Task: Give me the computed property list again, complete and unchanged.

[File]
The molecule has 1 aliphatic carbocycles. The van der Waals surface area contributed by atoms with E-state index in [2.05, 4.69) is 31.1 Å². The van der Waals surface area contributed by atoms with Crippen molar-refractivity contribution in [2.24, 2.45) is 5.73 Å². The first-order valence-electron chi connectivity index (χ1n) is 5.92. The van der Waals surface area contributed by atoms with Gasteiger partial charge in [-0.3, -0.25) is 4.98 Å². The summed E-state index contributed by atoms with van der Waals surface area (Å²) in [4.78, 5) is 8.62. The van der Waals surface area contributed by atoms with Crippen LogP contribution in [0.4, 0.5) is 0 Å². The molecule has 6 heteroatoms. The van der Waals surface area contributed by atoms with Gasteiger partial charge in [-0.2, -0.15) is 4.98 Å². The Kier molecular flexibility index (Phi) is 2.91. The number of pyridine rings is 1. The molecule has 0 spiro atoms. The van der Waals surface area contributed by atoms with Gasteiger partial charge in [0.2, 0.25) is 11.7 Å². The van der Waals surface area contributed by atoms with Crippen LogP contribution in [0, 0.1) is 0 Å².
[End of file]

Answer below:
The molecule has 1 aliphatic carbocycles. The van der Waals surface area contributed by atoms with E-state index in [2.05, 4.69) is 31.1 Å². The van der Waals surface area contributed by atoms with Crippen molar-refractivity contribution in [2.24, 2.45) is 5.73 Å². The first-order valence-electron chi connectivity index (χ1n) is 5.92. The van der Waals surface area contributed by atoms with Gasteiger partial charge in [-0.3, -0.25) is 4.98 Å². The summed E-state index contributed by atoms with van der Waals surface area (Å²) in [4.78, 5) is 8.62. The van der Waals surface area contributed by atoms with Crippen LogP contribution in [0.4, 0.5) is 0 Å². The molecule has 6 heteroatoms. The van der Waals surface area contributed by atoms with Gasteiger partial charge in [-0.2, -0.15) is 4.98 Å². The Kier molecular flexibility index (Phi) is 2.91. The number of pyridine rings is 1. The molecule has 0 spiro atoms. The van der Waals surface area contributed by atoms with Gasteiger partial charge in [0.2, 0.25) is 11.7 Å². The van der Waals surface area contributed by atoms with Crippen LogP contribution in [0, 0.1) is 0 Å².